This statement was originally published on cpj.org on 23 December 2020.
The Committee to Protect Journalists today condemned a ruling by a Brazilian court requiring two local outlets to modify their reporting in response to a lawsuit.
On December 12, Judge Cleni Serly Rauen Vieira, of the Santa Catarina state Court of Justice’s Third Civil Court, ordered independent news websites The Intercept Brasil and ND+, and Schirlei Alves, a freelance journalist who contributed to both outlets, to “rectify” their reporting on a rape trial, according to news reports and the judge’s decision, which CPJ reviewed.
The ruling stemmed from a civil lawsuit filed by Thiago Carriço de Oliveira, the lead prosecutor in that trial, who alleged that the journalist’s reporting at both outlets had defamed him, according to a copy of Oliveira’s petition to the court, which CPJ reviewed.
The judge’s ruling instructed the outlets to add specific language to their reporting, which she provided, and set a daily fine of 1,000 reals (US$190) for each outlet and 200 reals (US$38) for Alves personally if they did not comply within 48 hours.
The judge’s decision states that it is a preliminary ruling, pending a full investigation of the case.
The Intercept Brasil issued a statement on December 20 that they made the changes to the reporting and a video as they were “obliged to make the changes in order to avoid daily fines.” ND+ has also added a disclaimer at the beginning of its article, stating that it had been edited following the court’s ruling.
“Judges are not editors, and their decisions should not interfere with editorial decisions or the right of the press to report freely,” said CPJ Central and South America Program Coordinator Natalie Southwick, in New York. “We condemn the Santa Catarina court’s preliminary ruling in this case affecting The Intercept Brasil and ND+, which reaches far beyond ensuring the right to reply, and could set a horrible precedent.”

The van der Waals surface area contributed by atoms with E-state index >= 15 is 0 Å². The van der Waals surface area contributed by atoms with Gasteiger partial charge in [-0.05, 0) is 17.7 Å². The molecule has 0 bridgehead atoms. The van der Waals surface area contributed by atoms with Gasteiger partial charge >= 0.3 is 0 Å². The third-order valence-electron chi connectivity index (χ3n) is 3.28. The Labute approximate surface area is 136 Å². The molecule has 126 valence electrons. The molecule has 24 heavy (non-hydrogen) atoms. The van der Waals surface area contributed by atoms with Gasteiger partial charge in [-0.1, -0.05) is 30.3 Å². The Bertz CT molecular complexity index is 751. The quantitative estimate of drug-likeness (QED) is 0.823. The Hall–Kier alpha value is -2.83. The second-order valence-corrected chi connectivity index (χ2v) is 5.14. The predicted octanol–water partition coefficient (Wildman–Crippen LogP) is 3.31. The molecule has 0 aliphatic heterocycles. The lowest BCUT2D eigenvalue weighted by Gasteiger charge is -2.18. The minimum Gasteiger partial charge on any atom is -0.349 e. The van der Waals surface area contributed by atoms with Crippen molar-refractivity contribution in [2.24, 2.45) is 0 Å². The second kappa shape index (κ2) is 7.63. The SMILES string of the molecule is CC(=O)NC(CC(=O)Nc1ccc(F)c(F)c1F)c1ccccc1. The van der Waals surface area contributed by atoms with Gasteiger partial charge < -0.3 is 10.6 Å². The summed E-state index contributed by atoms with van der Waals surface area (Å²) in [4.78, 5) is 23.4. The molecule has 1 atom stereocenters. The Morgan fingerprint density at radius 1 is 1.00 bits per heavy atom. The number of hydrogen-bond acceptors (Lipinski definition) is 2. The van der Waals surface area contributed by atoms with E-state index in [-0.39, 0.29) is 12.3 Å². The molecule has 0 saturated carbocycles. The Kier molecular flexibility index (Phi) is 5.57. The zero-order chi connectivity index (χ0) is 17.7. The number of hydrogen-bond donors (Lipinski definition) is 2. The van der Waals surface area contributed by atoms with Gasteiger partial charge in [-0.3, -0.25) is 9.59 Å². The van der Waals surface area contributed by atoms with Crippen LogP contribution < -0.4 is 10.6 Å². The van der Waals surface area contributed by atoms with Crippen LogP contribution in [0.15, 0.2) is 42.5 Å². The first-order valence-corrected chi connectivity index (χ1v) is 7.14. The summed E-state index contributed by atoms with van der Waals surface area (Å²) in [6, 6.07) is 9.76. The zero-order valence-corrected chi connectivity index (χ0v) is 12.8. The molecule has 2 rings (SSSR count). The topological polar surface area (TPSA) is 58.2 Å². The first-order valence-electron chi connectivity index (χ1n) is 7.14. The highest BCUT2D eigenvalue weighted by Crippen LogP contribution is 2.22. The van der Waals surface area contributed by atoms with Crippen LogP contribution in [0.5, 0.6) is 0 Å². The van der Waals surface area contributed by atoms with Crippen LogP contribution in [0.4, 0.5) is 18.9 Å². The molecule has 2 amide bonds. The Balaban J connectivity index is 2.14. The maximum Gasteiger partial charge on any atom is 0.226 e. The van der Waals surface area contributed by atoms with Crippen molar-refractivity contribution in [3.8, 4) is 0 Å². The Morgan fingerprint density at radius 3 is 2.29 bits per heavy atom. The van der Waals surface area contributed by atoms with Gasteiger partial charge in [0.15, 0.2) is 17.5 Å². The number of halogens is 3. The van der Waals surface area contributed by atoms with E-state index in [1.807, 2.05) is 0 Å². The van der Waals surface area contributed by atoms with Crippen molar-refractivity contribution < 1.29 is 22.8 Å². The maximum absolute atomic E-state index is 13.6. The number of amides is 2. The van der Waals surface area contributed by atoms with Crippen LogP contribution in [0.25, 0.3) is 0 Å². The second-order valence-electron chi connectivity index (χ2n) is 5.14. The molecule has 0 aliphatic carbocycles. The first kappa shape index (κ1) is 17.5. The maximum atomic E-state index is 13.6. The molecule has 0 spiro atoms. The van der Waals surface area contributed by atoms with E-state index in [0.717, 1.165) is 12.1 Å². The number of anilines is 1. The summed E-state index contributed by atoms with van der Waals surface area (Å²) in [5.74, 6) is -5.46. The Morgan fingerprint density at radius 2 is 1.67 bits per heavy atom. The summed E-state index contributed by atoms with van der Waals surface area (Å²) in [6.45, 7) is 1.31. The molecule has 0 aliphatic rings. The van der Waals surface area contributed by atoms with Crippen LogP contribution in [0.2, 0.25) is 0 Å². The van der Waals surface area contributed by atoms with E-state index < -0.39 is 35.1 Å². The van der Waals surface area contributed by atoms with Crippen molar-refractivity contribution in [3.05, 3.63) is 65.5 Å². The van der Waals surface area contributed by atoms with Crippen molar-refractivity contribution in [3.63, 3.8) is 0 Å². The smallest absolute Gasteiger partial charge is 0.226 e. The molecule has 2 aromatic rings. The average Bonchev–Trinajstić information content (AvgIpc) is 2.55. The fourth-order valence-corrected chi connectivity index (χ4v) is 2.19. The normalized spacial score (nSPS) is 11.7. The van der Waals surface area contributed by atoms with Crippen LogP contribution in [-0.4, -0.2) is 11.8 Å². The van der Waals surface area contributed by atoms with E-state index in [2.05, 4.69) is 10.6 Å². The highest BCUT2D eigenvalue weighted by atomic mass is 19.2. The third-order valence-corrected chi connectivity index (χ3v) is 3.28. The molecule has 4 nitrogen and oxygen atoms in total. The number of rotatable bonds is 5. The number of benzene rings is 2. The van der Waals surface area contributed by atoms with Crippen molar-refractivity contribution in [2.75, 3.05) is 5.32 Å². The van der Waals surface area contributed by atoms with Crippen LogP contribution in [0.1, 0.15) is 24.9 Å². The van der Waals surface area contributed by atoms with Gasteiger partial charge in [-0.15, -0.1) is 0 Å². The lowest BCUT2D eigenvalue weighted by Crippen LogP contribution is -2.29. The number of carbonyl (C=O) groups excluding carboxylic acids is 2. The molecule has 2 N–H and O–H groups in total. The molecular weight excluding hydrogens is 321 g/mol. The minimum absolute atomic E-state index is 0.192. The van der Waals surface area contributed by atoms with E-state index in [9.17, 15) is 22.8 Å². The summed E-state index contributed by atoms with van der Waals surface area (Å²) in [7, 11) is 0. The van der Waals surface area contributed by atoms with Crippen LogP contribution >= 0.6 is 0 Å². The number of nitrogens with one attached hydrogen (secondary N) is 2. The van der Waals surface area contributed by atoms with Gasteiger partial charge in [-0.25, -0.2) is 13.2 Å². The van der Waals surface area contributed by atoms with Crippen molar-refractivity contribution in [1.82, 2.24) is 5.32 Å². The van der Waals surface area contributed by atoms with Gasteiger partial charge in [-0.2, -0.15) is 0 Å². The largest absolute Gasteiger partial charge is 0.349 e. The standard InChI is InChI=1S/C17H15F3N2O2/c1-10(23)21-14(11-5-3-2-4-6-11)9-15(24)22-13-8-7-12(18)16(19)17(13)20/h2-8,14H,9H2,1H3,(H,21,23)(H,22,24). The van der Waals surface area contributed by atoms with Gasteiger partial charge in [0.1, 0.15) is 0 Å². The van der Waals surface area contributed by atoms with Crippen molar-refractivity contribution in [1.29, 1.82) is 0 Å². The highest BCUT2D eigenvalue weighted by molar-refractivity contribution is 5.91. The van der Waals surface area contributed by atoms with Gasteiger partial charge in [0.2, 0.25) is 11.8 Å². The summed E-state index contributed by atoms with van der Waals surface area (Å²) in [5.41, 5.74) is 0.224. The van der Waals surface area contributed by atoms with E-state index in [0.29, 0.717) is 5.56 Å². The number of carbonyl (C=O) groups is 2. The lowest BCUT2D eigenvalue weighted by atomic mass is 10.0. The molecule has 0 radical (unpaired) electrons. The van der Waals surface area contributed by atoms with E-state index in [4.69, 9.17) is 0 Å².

Oliveira’s court petition, dated November 26, sought $300,000 reals (US$58,100) in compensation for “moral damages” and the removal of content that the outlets published about the trial, according to his petition documents.
Judge Rudson Marcos, the judge overseeing the rape trial, also filed a civil lawsuit against Alves and both outlets, seeking 450,000 reals (US$87,200) in moral damages and the removal of the same content, according to his petition documents, which CPJ reviewed.
The law firm Savoy & Garay is representing both Marcos and Oliveira, according to court documents reviewed by CPJ.
Oliveira replied to CPJ’s emailed request for comment saying that CPJ should contact his press office, but did not specify how to do so.
In an email sent to CPJ by press officer Ludmila Baldoni, Savoy & Garay said that “the decision does not violate, in any way, freedom of the press,” and that “the press need to be impartial and neutral.” The statement said that the ruling was “a reminder that publishing fake news and manipulating content in the press is far from journalism.”
Santa Catarina Court of Justice press officer Fabrício Severino said in an email to CPJ that the process relating to the case was confidential, and that Judge Vieira would express herself exclusively through the case files. The Third Civil Court did not respond to CPJ’s emailed requests for comment.
The Intercept Brasil’s statement said that the judge’s decision set a “dangerous precedent” and that Vieira did not hear its arguments before requiring the outlet to make changes to the text.
The Brazilian Association of Investigative Journalism (ABRAJI) said in a statement that the judge’s decision has “no precedents in the Brazilian justice system and is a serious violation of freedom of the press.”
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Source: MEDIA FEED